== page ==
Most people think that poor communication is the reason why so many relationships end, but it's actually the way we learn to think about our partners and our problems that kills trust, erodes intimacy, and cripples communication. Being aware of the relationship-crippling impact of toxic thoughts and how they destroy relationships is crucial for any relationship to survive and thrive!  

Clients in my counseling practice have frequently shared with me how couples therapists encouraged them to build strong relationship skills. Usually this is done by the couple practicing reflective listening by "mirroring" what each partner is saying. While building these types of listening skills is crucial for healthy relationships, attention must also be given to the toxic thoughts that silently lurk in the minds of each partner. If relationship partners only learn how hear each other, without acknowledging their own, inner toxic thoughts, then tragically, the root of the problem is ignored. 

Below are the nine toxic thought patterns, as featured in my book, Why Can't You Read My Mind? that exist in virtually every relationship. Don't  let these distorted, negative, exaggerated thoughts can poison your love and end your union.

How many of these do you or your partner struggle with?

The All-or-Nothing Trap: You see your partner as either always doing the wrong thing, or never doing the right thing. ("He always has to be right!")

Catastrophic Conclusions: One partner exaggerates negative actions and events concerning the other partner. ("She bounced that check and now we are definitely heading to the poor house!")

The “Should” Bomb: One partner assumes the other will meet one or more of his or her needs—just because he or she should know that need. ("You should know how much I hate my job, even though I tell everyone what a great opportunity it is.")

Label Slinging: You unfairly, and negatively, label your partner and lose sight of his or her positive qualities. ("You are so lazy!")

The Blame Game: You unfairly, and irrationally, blame your partner for relationship issues, or bigger issues. ("My life only sucks because of you!")

Emotional Short Circuits: Emotional short circuits occur when one partner becomes convinced that his or her partner’s emotions can’t be “handled. ("No one can possibly ever reason with her!")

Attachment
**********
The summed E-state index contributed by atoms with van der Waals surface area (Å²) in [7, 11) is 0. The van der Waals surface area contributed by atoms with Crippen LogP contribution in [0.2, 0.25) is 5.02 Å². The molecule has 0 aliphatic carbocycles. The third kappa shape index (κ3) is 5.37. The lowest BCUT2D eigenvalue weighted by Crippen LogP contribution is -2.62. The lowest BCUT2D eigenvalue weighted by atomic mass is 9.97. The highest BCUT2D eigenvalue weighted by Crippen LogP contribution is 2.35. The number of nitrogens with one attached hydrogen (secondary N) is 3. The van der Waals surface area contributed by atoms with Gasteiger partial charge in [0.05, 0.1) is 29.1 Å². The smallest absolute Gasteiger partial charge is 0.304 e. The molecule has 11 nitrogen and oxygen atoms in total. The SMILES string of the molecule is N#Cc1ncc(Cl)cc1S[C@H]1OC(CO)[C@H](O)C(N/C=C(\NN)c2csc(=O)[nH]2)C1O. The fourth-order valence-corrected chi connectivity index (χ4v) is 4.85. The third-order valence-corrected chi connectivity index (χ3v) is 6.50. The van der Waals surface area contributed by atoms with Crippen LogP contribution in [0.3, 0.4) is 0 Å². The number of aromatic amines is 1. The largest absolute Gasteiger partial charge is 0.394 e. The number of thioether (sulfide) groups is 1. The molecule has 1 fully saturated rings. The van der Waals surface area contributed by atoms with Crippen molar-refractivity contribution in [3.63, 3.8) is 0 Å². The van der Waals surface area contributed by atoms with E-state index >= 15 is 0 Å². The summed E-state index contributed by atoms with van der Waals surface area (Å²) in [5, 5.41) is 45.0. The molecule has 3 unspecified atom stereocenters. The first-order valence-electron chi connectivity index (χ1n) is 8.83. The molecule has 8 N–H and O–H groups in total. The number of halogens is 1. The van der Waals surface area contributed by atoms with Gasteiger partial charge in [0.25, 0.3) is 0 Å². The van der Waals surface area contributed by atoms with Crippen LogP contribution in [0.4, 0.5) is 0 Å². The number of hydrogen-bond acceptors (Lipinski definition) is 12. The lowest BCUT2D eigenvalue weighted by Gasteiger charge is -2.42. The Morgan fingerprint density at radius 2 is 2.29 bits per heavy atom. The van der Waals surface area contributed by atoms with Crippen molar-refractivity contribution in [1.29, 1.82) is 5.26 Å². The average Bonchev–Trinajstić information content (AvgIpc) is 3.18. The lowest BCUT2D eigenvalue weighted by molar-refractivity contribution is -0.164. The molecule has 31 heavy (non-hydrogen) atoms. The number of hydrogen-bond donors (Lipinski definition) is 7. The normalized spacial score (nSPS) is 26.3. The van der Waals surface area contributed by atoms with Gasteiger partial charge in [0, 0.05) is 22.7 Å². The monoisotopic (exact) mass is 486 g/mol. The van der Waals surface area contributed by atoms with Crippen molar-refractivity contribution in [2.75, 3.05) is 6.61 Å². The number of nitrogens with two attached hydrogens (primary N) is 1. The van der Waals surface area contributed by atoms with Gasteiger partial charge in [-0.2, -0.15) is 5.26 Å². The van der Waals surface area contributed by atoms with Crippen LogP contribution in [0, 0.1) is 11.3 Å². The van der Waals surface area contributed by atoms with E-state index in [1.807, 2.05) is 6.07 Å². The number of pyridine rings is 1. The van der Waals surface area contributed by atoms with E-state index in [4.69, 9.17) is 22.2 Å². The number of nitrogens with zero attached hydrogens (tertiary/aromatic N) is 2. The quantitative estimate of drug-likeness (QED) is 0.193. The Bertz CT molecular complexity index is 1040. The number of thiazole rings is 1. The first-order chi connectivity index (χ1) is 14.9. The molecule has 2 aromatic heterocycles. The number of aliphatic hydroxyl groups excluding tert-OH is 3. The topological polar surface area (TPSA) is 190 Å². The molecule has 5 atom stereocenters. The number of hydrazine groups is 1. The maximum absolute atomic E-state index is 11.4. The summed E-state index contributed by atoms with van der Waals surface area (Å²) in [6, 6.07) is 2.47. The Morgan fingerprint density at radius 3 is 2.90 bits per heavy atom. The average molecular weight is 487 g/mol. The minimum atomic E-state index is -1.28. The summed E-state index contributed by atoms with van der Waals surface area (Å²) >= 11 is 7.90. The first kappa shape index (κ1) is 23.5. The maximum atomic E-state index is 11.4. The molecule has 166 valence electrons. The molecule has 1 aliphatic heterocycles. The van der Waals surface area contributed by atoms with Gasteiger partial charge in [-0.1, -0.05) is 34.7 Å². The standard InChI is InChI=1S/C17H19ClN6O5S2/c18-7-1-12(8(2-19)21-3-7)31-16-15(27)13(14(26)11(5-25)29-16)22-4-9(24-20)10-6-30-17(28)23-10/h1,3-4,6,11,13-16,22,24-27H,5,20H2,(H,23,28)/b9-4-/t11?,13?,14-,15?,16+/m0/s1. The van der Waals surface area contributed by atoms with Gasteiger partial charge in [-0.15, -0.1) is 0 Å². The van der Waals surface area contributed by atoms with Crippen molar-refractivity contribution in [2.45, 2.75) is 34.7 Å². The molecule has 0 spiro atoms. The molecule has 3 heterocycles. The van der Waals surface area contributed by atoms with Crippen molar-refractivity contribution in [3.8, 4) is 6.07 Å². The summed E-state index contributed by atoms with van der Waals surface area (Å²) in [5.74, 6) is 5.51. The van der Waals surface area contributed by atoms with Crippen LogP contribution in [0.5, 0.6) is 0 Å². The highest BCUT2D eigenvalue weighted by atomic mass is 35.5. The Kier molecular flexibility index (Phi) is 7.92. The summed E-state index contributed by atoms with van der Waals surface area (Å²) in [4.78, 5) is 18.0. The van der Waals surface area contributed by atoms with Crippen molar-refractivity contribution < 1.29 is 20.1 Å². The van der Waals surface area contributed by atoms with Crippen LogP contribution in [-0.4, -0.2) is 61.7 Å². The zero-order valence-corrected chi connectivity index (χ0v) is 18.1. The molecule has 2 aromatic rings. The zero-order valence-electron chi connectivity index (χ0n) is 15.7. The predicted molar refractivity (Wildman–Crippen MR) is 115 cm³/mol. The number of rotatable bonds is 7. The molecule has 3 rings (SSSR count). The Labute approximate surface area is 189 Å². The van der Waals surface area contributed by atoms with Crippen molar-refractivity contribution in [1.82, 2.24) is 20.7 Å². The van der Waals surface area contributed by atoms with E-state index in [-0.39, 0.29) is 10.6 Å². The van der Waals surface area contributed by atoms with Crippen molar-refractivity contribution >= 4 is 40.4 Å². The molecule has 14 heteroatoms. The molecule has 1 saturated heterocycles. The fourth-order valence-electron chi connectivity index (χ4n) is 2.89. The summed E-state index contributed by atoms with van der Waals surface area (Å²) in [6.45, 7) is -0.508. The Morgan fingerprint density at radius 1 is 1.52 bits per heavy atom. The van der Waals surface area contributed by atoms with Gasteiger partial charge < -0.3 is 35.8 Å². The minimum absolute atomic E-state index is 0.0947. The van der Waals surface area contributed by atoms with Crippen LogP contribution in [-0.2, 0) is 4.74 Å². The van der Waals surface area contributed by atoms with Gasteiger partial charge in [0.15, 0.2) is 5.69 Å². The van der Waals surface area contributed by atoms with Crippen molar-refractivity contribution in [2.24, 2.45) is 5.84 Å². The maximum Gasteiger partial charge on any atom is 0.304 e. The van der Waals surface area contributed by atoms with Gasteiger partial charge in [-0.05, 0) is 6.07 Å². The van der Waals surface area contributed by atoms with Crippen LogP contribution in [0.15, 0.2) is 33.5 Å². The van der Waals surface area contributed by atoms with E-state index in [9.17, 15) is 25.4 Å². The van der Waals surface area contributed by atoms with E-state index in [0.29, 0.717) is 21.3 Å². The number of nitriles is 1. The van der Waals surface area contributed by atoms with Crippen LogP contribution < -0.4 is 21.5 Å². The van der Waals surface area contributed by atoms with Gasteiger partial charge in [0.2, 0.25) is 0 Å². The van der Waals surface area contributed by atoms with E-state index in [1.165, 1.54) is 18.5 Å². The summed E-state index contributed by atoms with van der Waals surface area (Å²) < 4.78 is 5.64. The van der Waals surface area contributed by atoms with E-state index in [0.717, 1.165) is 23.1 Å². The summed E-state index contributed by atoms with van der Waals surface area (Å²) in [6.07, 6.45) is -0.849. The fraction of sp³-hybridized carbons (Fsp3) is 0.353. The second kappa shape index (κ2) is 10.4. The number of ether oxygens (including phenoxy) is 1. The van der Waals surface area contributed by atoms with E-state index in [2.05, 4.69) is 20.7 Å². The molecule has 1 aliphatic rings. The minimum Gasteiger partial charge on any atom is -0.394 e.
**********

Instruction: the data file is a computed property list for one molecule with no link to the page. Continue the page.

Overactive Imagination: In this case, you reach negative conclusions about your partner that are not based in reality. ("She's so preoccupied lately; she must be having an affair.")

Head Game Gamble: You try to outsmart your partner by erroneously assuming he or she has certain motives. ("He's only being nice to me because he wants to play golf this weekend.")

Disillusionment Doom: This occurs when partners focus on idealized expectations of their partner that are rooted in the past. ("All he does now is worry about his job; he is just like all the other guys who never cared one bit about my needs.")

While there may certainly be kernels of truth underlying some of these types of toxic thoughts, it is the extent to which we distort, exaggerate, and overly focus on them that can suck the joy out of loving relationships. But being able to look for, and then dwell on, your partner's positive qualities and behaviors is the key to overcoming these toxic thoughts about him or her.

Happy, satisfied couples that do not get bogged down in toxic thoughts have a better, more realistic, and healthy way of thinking about each other. It is this way of thinking that enables such couples to improve communication, solve problems, and enhance romance. This true foundation for a happy relationship, this elusive secret to your success, can only be found, or built, in one place—your own mind.

Keep in mind, however, that you did not get into your relationship to be treated poorly, ignored, or abandoned. Being abused or denigrated, subjected to reckless spending, deprived of a sex life, or forced to put up with problematic, immature behavior is not what I'm asking of you. If this is occurring in your relationship, your partner needs to make major changes. Individual and couple's counseling may be needed. And if your partner will not cooperate with counseling, you need to face the fact that he or she will probably never change, and then decide to try living with him or her the best you can, or move on to a new and hopefully more satisfying relationship. I am all for trying to save relationships, but in the face of repeated hurts and insensitivity, it may be best to move on

Teaser image: Goodluz/Shutterstock

Dr. Jeffrey Bernstein is a psychologist with over 24 years of experience specializing in child, adolescent, couples, and family therapy.  He holds a Ph.D. in Counseling Psychology from the State University of New York at Albany and completed his post-doctoral internship at the University of Pennsylvania Counseling Center. He has appeared on the Today Show, Court TV as an expert advisor, CBS Eyewitness News Philadelphia, 10! Philadelphia—NBC, and public radio. Dr. Bernstein has authored four books, including the highly popular 10 Days to a Less Defiant Child (Perseus Books, 2006), 10 Days to a Less Distracted Child  (Perseus, 2007), Why Can't You Read My Mind?, and Liking the Child You Love, Perseus, 2009). 

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